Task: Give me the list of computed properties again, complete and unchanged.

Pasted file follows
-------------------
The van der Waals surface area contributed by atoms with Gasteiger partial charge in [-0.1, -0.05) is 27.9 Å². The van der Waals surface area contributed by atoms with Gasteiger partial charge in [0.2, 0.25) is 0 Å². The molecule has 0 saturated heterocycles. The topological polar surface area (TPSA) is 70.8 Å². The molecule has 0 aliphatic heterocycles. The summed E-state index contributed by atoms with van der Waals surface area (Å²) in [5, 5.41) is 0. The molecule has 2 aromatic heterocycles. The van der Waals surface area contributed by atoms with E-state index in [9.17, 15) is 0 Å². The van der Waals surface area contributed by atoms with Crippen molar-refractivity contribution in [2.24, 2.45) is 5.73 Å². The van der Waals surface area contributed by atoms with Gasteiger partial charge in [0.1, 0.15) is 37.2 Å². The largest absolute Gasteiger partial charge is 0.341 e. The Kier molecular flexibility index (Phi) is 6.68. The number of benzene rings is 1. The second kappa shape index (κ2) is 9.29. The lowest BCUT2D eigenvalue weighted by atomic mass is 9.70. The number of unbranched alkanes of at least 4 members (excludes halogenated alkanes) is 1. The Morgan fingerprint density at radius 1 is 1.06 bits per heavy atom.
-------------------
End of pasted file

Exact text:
The van der Waals surface area contributed by atoms with Gasteiger partial charge in [-0.1, -0.05) is 27.9 Å². The van der Waals surface area contributed by atoms with Gasteiger partial charge in [0.2, 0.25) is 0 Å². The molecule has 0 saturated heterocycles. The topological polar surface area (TPSA) is 70.8 Å². The molecule has 0 aliphatic heterocycles. The summed E-state index contributed by atoms with van der Waals surface area (Å²) in [5, 5.41) is 0. The molecule has 2 aromatic heterocycles. The van der Waals surface area contributed by atoms with E-state index in [9.17, 15) is 0 Å². The van der Waals surface area contributed by atoms with Crippen molar-refractivity contribution in [2.24, 2.45) is 5.73 Å². The van der Waals surface area contributed by atoms with Gasteiger partial charge in [0.1, 0.15) is 37.2 Å². The largest absolute Gasteiger partial charge is 0.341 e. The Kier molecular flexibility index (Phi) is 6.68. The number of benzene rings is 1. The second kappa shape index (κ2) is 9.29. The lowest BCUT2D eigenvalue weighted by atomic mass is 9.70. The number of unbranched alkanes of at least 4 members (excludes halogenated alkanes) is 1. The Morgan fingerprint density at radius 1 is 1.06 bits per heavy atom.